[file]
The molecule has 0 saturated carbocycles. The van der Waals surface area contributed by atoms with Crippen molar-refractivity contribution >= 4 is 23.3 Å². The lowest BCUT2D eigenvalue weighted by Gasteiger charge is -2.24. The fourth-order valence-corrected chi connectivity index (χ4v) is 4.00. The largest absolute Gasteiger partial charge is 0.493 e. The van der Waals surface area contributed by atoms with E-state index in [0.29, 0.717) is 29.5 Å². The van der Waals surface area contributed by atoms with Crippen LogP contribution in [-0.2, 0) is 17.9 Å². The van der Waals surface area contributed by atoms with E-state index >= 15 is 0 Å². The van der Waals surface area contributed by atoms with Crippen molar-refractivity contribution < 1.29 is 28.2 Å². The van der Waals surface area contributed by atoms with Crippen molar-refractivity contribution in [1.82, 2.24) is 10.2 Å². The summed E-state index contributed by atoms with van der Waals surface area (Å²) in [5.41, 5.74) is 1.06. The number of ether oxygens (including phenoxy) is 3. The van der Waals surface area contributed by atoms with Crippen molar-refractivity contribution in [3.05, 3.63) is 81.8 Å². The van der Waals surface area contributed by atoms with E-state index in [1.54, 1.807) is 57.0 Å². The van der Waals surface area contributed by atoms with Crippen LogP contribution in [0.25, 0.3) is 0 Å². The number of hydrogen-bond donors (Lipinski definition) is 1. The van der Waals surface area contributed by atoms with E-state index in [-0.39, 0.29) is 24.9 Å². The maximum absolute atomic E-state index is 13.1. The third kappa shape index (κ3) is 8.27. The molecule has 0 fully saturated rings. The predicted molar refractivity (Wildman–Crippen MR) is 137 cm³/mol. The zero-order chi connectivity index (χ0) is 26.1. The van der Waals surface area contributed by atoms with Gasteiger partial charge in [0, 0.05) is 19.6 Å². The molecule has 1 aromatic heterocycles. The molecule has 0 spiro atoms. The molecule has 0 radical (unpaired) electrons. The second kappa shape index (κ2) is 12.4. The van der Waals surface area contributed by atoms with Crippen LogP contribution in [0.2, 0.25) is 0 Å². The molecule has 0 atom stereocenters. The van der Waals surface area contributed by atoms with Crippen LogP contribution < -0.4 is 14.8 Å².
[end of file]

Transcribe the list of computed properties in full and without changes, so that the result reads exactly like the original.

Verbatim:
The molecule has 0 saturated carbocycles. The van der Waals surface area contributed by atoms with Crippen molar-refractivity contribution >= 4 is 23.3 Å². The lowest BCUT2D eigenvalue weighted by Gasteiger charge is -2.24. The fourth-order valence-corrected chi connectivity index (χ4v) is 4.00. The largest absolute Gasteiger partial charge is 0.493 e. The van der Waals surface area contributed by atoms with E-state index in [0.29, 0.717) is 29.5 Å². The van der Waals surface area contributed by atoms with Crippen LogP contribution in [-0.2, 0) is 17.9 Å². The van der Waals surface area contributed by atoms with E-state index >= 15 is 0 Å². The van der Waals surface area contributed by atoms with Crippen molar-refractivity contribution < 1.29 is 28.2 Å². The van der Waals surface area contributed by atoms with Crippen molar-refractivity contribution in [1.82, 2.24) is 10.2 Å². The summed E-state index contributed by atoms with van der Waals surface area (Å²) in [5.41, 5.74) is 1.06. The number of ether oxygens (including phenoxy) is 3. The van der Waals surface area contributed by atoms with Crippen molar-refractivity contribution in [3.05, 3.63) is 81.8 Å². The van der Waals surface area contributed by atoms with E-state index in [1.54, 1.807) is 57.0 Å². The van der Waals surface area contributed by atoms with Crippen LogP contribution in [0.25, 0.3) is 0 Å². The number of hydrogen-bond donors (Lipinski definition) is 1. The van der Waals surface area contributed by atoms with E-state index in [-0.39, 0.29) is 24.9 Å². The maximum absolute atomic E-state index is 13.1. The third kappa shape index (κ3) is 8.27. The molecule has 0 fully saturated rings. The predicted molar refractivity (Wildman–Crippen MR) is 137 cm³/mol. The zero-order chi connectivity index (χ0) is 26.1. The van der Waals surface area contributed by atoms with Gasteiger partial charge in [0, 0.05) is 19.6 Å². The molecule has 1 aromatic heterocycles. The molecule has 0 spiro atoms. The molecule has 0 radical (unpaired) electrons. The second kappa shape index (κ2) is 12.4. The van der Waals surface area contributed by atoms with Crippen LogP contribution in [0.2, 0.25) is 0 Å². The molecule has 0 atom stereocenters. The van der Waals surface area contributed by atoms with Crippen LogP contribution < -0.4 is 14.8 Å².